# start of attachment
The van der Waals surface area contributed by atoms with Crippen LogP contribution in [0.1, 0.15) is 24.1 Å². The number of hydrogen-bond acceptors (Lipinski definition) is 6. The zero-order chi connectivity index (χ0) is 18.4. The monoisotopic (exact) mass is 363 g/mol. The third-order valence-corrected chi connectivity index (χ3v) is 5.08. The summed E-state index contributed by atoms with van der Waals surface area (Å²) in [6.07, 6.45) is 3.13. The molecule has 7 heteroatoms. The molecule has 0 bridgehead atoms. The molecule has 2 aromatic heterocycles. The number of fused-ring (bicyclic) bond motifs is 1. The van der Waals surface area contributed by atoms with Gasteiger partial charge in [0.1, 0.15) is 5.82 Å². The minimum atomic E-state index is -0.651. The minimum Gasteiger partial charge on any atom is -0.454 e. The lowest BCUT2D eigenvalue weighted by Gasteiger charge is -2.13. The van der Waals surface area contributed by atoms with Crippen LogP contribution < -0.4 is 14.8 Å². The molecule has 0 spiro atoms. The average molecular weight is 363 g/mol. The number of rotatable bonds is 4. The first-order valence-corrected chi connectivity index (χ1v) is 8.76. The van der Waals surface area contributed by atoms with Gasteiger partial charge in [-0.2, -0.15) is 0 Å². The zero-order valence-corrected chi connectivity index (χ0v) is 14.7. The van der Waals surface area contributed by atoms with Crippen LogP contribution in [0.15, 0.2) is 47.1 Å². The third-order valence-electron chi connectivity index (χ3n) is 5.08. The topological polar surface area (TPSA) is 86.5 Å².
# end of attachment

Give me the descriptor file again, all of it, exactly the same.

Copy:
The van der Waals surface area contributed by atoms with Crippen LogP contribution in [0.1, 0.15) is 24.1 Å². The number of hydrogen-bond acceptors (Lipinski definition) is 6. The zero-order chi connectivity index (χ0) is 18.4. The monoisotopic (exact) mass is 363 g/mol. The third-order valence-corrected chi connectivity index (χ3v) is 5.08. The summed E-state index contributed by atoms with van der Waals surface area (Å²) in [6.07, 6.45) is 3.13. The molecule has 7 heteroatoms. The molecule has 0 bridgehead atoms. The molecule has 2 aromatic heterocycles. The number of fused-ring (bicyclic) bond motifs is 1. The van der Waals surface area contributed by atoms with Gasteiger partial charge in [0.1, 0.15) is 5.82 Å². The minimum atomic E-state index is -0.651. The minimum Gasteiger partial charge on any atom is -0.454 e. The lowest BCUT2D eigenvalue weighted by Gasteiger charge is -2.13. The van der Waals surface area contributed by atoms with Crippen LogP contribution < -0.4 is 14.8 Å². The molecule has 0 spiro atoms. The average molecular weight is 363 g/mol. The number of rotatable bonds is 4. The first-order valence-corrected chi connectivity index (χ1v) is 8.76. The van der Waals surface area contributed by atoms with Gasteiger partial charge in [-0.2, -0.15) is 0 Å². The zero-order valence-corrected chi connectivity index (χ0v) is 14.7. The van der Waals surface area contributed by atoms with Crippen LogP contribution in [0.15, 0.2) is 47.1 Å². The third-order valence-electron chi connectivity index (χ3n) is 5.08. The topological polar surface area (TPSA) is 86.5 Å².